At Valimail, we take our work seriously but try not to take ourselves too seriously. This value inspires us to get to the heart of what makes people unique and how it affects their careers to provide valuable advice, inspiration, and insights to people working with email daily.
In this lighthearted interview series, we connect with experts from the email, IT, security, ISP, and authentication spaces to learn more about them and their experiences.
About Daniel Deneweth
While Daniel is currently the Head of Deliverability Services at Oracle, he started in email marketing years ago. He had first-hand experience with how poor deliverability could devastate an email marketing campaign.
He noticed how much of an impact deliverability could have on email marketing performance, and he’s been passionate about it since then. Once he made the jump to deliverability, he never looked back.
He currently lives in Colorado, where he enjoys cycling and road biking. When he’s not working on email deliverability, he’s riding up and down the Colorado hills.
Keep reading to find out what Daniel had to say about how he approaches something challenging, stays motivated, and what he thinks about BIMI.
How do you stay motivated when learning something challenging or frustrating?
I’m driven by being able to bring value to clients and colleagues. My motivation comes from thinking about how I will be able to help a client or be able to share knowledge with colleagues.
Our clients look to us to be the experts and to have specialized knowledge. We must always keep learning.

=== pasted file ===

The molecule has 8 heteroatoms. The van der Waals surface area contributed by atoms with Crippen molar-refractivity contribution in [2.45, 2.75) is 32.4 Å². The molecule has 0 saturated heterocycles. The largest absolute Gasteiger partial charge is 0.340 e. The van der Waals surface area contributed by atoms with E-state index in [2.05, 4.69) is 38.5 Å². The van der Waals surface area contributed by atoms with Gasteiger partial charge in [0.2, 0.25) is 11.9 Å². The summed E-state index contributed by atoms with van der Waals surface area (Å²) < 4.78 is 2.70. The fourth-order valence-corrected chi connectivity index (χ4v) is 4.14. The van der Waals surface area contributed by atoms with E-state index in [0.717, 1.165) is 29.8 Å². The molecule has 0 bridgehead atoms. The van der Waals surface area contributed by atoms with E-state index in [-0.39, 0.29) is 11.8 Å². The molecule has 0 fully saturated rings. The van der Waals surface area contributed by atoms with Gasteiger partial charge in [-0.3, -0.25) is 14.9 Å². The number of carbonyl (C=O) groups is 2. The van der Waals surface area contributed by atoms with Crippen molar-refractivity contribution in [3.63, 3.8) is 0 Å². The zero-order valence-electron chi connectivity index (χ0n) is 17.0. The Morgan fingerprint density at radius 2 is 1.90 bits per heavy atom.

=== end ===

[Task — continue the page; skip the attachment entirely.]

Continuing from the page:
What was the last wall you crashed through?
Over the past year, I made real progress in protecting clients against blocklistings. This required me to set aside my assumptions and to look at blocklistings in a new light.
We had gotten to the point where trusted methods were no longer enough, and the situation called for new ideas.
I sought input from many colleagues in the industry, and I listened. This ultimately fed into new guidance to our clients, which has resulted in significant improvements.
What’s your favorite way to show gratitude?
I am always ready to return the gesture and to help when I can.
In our industry, it’s necessary to collaborate to stay current. Collaborating across the industry not only keeps things interesting, it also helps us all succeed.
What’s the smallest hill you are willing to die on?
The objective needs to be materially impactful to someone.
If it’s a small detail that will drive big results, it’s probably worth digging my heels in. If it’s just about ego or bragging rights, I’m not interested.
What do you wish more people knew about BIMI?
It’s something you can do for the good of email at a relatively low cost and low effort. I believe that if email were invented today, BIMI would be required before a sender could send the first email message.
BIMI sounds technical, but it’s really about controlling your brand in a digital setting. How would you feel if the wrong logo was printed in your marketing materials, or if no logo was displayed at all? This is how your emails look without BIMI.
You work hard to do everything right for your email program. Why not take the extra step to assure your customers that your emails are really from you, and that they can be trusted?
BIMI provides an additional way your brand can benefit from a well-run email program.
How would you explain DMARC to your grandparents, friends, or relatives?
DMARC is a tool to help email senders protect against spoofing of their email brands. It also helps mailbox providers to know when to block potentially malicious emails.
This helps to protect you as an email recipient from misleading and fraudulent emails.
Learn more about BIMI
As Daniel mentioned, both DMARC and BIMI are great tools you can use to protect your brand’s email.
However, with BIMI being relatively newer, many people are still unsure about it, how it works, and some of its benefits.
Don’t worry, we have you covered.
Our free complete guide to BIMI will fill you in on all you need to know and get your inbox set up for success.